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Invasive species not best conservation tool: Study

April 06, 2016

Harnessing an invasive fish species sounded like a promising conservation tool to help reverse the destruction wreaked by zebra mussels on endangered native mollusks in the Great Lakes - except that it won't work, says a University of Guelph ecologist.

In a novel twist on invasive species ecology, a research team led by integrative biology professor Joe Ackerman found that the round goby fish - an invader in Ontario waters -- only makes matters worse for native mollusks already driven to near-extinction by an earlier zebra mussel invasion.

The Guelph team's paper appears today in the Royal Society Open Science journal.

Ackerman worked with lead author and former master's student Maude Tremblay and Todd Morris, a researcher at Fisheries and Oceans Canada.

Suspension-feeding mussels living on the bottom of lakes and streams help to clean water used for everything for drinking to fishing and other recreation.

Nearly all indigenous mussel species in the Great Lakes have been largely wiped out by zebra mussels, an invader that arrived in the late 1980s. Zebra mussels disrupt normal movement and feeding of native species, as well as clogging water intake pipes and fouling ship hulls.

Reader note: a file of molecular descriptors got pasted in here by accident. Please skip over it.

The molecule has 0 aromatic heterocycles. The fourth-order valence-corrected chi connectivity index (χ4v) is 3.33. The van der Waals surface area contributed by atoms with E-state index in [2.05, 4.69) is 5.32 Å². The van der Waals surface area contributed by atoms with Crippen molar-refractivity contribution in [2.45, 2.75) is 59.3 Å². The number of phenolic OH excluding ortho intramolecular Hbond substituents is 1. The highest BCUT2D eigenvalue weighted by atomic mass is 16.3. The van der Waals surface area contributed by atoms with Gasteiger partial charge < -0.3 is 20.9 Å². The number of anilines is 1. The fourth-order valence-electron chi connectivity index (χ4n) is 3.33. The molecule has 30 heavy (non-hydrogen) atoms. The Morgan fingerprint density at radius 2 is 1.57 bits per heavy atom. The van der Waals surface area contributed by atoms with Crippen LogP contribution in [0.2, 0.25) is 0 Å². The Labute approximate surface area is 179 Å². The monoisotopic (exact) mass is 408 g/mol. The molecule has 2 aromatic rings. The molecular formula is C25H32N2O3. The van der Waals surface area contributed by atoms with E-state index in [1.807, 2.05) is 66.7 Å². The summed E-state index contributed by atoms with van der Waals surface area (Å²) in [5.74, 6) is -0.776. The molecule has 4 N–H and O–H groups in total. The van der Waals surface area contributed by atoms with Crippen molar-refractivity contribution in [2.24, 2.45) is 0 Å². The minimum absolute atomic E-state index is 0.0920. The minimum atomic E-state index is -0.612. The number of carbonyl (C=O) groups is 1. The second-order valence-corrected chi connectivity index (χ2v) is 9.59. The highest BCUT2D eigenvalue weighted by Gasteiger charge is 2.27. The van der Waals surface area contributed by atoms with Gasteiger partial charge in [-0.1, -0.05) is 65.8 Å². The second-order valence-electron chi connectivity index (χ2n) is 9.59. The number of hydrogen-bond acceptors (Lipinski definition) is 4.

Many native mussels remain in rivers and streams feeding the Great Lakes, said Ackerman. With the round goby invading these so-called conservation "hot spots," many scientists worried that the invasive fish would prey on those mollusks or out-compete native fish critical to the mussels' life cycle.

"Mussels need fish for successful reproduction. The larva has to attach to the gills or fins to develop into juveniles," said Ackerman.

He wondered whether the fish might help stave off extinction by serving as a new host for mussel larvae.

In the lab and in fieldwork, Tremblay compared development of mussel larvae on round gobies collected from the Grand and Sydenham rivers with larvae on the mollusks' customary fish hosts.

Although the larvae established themselves on round gobies, few developed into juveniles in the lab, said Ackerman.

That means endangered mussels are further threatened by hampered reproduction on round gobies that essentially "wastes" larvae.

Most invaders prey on native species or out-compete them for food and other resources. Limiting reproduction is a novel strategy for an invasive species, he said.

Ackerman said the study further underlines the need to control invaders in the Great Lakes.
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University of Guelph

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